Editorial: Serious questions arise for Bertie

Bertie Ahern has questions to answer about his dealings with Owen O'Callaghan in 1993 and 1994. It seems that guarantees were given to Owen O'Callaghan, who was then about to commence the development of Liffey Valley/Quarryvale (pictured) that another potentially competing development at Blanchardstown would not be afforded tax designation status. Had that happened, the viability of the Liffey Valley/Quarryvale project would have been in doubt. There is a suggestion that Bertie Ahern personally gave this assurance to Owen O'Callaghan.



There is also evidence, it seems, that Bertie Ahern was to make representations in person to a bank in Los Angeles on behalf of another of Owen O'Callaghan's projects, the proposed football stadium at Neilstown. All this occurred at a time that Owen O'Callaghan was giving huge sums to Fianna Fáil, at least £100,000 (€127,000) in 1994.

Aside from that there is the allegation, voiced at the Planning Tribunal, that Bertie Ahern personally received £30,000 (€38,100) from Owen O'Callaghan. This latter allegation seems implausible for there has never been a credible suggestion that Bertie Ahern is himself in any way compromised in this way. But the other issues have to be dealt with by him, independently of the Planning Tribunal's inquiries.

Owen O'Callaghan has sought an injunction preventing the Planning Tribunal, chaired by the judge, Alan Mahon, from continuing with its investigations into the Quarryvale affair on the grounds that the tribunal previously has shown bias towards him and its procedures generally are unconstitutional. The High Court is due to issue a judgement on this in the next few weeks. Inevitably, whichever way it goes, the decision will be appealed to the Supreme Court, which means there is a possibility the issues involved in all this will not be ventilated before the general election.

That must not prevent Bertie Ahern answering the questions relevant to him about all this, well before the election. Going into another election the public is entitled to know whether the Taoiseach, in one of his previous manifestations as minister for finance, was compromised in doing significant favours for Owen O'Callaghan.

The issue is all the more germane because what was involved in the Liffey Valley (Quarryvale) project. There is a huge working class area proximate to Liffey Valley in west Dublin, Neilstown. The plans were for Neilstown to have a town centre, shopping, social and community services, entertainment outlets. But developers thought otherwise. An opportunity to build a huge shopping centre at the junction of the M50 and the road leading out to the west, was hugely attractive. This could be done only if Dublin County Council could be persuaded to forget about the Neilstown town centre and opt for the mega shopping mall instead, a shopping mall outside the radius of most of the people of Neilstown and surrounding area and not at all suitable to the needs of that community anyway.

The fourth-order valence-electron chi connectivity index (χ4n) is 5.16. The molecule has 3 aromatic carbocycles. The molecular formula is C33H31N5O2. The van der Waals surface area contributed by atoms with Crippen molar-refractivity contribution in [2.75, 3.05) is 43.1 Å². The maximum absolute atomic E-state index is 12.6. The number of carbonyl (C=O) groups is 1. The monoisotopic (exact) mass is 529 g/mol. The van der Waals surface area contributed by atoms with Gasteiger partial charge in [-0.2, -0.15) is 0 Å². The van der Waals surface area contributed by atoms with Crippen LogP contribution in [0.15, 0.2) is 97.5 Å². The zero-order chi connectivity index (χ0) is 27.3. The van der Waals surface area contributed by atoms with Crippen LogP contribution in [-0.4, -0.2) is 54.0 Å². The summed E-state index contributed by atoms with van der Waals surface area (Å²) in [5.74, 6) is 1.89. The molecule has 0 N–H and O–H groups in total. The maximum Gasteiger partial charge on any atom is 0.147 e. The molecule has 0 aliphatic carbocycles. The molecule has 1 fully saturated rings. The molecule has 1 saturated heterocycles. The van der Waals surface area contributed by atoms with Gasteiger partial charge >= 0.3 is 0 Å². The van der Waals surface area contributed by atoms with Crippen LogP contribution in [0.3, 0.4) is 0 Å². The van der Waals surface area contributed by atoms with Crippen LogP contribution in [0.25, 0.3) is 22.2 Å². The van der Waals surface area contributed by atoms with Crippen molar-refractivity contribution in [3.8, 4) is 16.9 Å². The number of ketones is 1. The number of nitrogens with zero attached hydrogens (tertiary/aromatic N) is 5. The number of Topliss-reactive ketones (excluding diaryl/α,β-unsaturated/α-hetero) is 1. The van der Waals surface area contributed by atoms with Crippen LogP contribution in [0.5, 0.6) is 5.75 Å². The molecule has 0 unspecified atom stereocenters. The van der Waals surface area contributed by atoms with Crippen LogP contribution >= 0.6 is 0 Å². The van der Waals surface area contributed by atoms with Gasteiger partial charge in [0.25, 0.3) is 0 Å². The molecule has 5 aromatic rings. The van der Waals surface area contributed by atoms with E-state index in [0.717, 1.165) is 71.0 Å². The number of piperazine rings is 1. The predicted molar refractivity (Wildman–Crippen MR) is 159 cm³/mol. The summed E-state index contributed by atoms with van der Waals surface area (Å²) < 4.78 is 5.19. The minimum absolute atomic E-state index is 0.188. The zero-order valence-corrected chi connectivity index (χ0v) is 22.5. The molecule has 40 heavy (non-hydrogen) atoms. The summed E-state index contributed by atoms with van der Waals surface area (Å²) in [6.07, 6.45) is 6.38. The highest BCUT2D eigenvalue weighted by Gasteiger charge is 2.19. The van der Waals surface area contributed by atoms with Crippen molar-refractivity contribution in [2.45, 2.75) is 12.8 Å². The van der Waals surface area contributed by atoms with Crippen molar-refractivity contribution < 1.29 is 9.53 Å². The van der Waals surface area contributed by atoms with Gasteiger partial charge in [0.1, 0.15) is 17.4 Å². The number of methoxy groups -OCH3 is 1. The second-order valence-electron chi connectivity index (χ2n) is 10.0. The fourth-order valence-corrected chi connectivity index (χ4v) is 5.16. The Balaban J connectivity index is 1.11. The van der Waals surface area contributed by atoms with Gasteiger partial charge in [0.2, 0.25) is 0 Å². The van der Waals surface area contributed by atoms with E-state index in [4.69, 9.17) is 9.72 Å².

It is evident that in the endeavour to get Liffey Valley underway, large sums of money were dispersed by Owen O'Callaghan either directly himself or through his lobbyist, Frank Dunlop, to councillors. The only issue here is whether the monies were political donations or bribes – a distinction that is not entirely clear to many people. But it now emerges that Bertie Ahern was helpful to the venture as well.

As part of the PR for the Quarryvale venture, a proposal to build a stadium at Neilstown, instead of the town centre emerged. This now seems like a sweetner, to soften the opposition to the abandonment of the town centre in favour of the mega shopping mall at Liffey Valley. It has now emerged that Bertie Ahern was involved in this as well in having a meeting with the would-be bankers for that project visited in Los Angeles.

Of all the developments that are now in controversy at the Planning Tribunal, what happened in Liffey Valley/Quarryvale seems the most serious. This was not just a case of developers making money out of the provision of more housing, this was a project that robbed a huge, working class community of their town centre, for the enrichment of developers.

The involvement of any "national" politician in such a venture is in itself questionable. Much more so when it emerges that one of the primary developers involved gave huge amounts of money to Fianna Fáil at the material time.

Bertie Ahern should be questioned on this in the Dáil and required to answer all the relevant questions.

Vincent Browne